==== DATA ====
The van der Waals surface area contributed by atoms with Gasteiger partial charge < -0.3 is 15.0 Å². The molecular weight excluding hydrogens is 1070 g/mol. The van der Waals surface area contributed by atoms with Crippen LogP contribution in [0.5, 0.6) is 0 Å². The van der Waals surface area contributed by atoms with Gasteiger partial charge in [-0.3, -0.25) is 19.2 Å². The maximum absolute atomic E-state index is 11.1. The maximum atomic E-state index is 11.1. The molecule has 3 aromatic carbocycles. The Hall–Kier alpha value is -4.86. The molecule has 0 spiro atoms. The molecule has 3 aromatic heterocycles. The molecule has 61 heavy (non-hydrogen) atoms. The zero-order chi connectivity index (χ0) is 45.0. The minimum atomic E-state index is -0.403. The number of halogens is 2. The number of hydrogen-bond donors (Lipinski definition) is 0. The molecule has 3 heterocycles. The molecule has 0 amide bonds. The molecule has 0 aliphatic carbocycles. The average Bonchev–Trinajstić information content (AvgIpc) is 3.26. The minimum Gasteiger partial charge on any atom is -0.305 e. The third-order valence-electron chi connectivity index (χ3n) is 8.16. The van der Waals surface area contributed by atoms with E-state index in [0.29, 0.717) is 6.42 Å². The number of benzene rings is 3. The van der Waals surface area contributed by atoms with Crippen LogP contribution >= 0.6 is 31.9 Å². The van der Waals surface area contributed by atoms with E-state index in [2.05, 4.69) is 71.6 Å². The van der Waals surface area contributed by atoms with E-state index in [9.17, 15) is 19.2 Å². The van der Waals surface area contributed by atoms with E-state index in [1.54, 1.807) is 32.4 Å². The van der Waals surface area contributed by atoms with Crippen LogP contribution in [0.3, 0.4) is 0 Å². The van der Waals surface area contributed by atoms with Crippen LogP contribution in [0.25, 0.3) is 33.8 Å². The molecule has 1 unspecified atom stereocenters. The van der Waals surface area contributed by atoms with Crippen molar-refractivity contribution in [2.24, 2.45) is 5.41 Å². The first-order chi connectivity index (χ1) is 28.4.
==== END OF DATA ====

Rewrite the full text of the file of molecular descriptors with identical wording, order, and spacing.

The van der Waals surface area contributed by atoms with Gasteiger partial charge < -0.3 is 15.0 Å². The molecular weight excluding hydrogens is 1070 g/mol. The van der Waals surface area contributed by atoms with Crippen LogP contribution in [0.5, 0.6) is 0 Å². The van der Waals surface area contributed by atoms with Gasteiger partial charge in [-0.3, -0.25) is 19.2 Å². The maximum absolute atomic E-state index is 11.1. The maximum atomic E-state index is 11.1. The molecule has 3 aromatic carbocycles. The Hall–Kier alpha value is -4.86. The molecule has 0 spiro atoms. The molecule has 3 aromatic heterocycles. The molecule has 61 heavy (non-hydrogen) atoms. The zero-order chi connectivity index (χ0) is 45.0. The minimum atomic E-state index is -0.403. The number of halogens is 2. The number of hydrogen-bond donors (Lipinski definition) is 0. The molecule has 3 heterocycles. The molecule has 0 amide bonds. The molecule has 0 aliphatic carbocycles. The average Bonchev–Trinajstić information content (AvgIpc) is 3.26. The minimum Gasteiger partial charge on any atom is -0.305 e. The third-order valence-electron chi connectivity index (χ3n) is 8.16. The van der Waals surface area contributed by atoms with E-state index in [0.29, 0.717) is 6.42 Å². The number of benzene rings is 3. The van der Waals surface area contributed by atoms with Crippen LogP contribution >= 0.6 is 31.9 Å². The van der Waals surface area contributed by atoms with E-state index in [2.05, 4.69) is 71.6 Å². The van der Waals surface area contributed by atoms with E-state index in [9.17, 15) is 19.2 Å². The van der Waals surface area contributed by atoms with E-state index in [1.54, 1.807) is 32.4 Å². The van der Waals surface area contributed by atoms with Crippen LogP contribution in [0.3, 0.4) is 0 Å². The van der Waals surface area contributed by atoms with Crippen LogP contribution in [0.25, 0.3) is 33.8 Å². The molecule has 1 unspecified atom stereocenters. The van der Waals surface area contributed by atoms with Crippen molar-refractivity contribution in [2.24, 2.45) is 5.41 Å². The first-order chi connectivity index (χ1) is 28.4.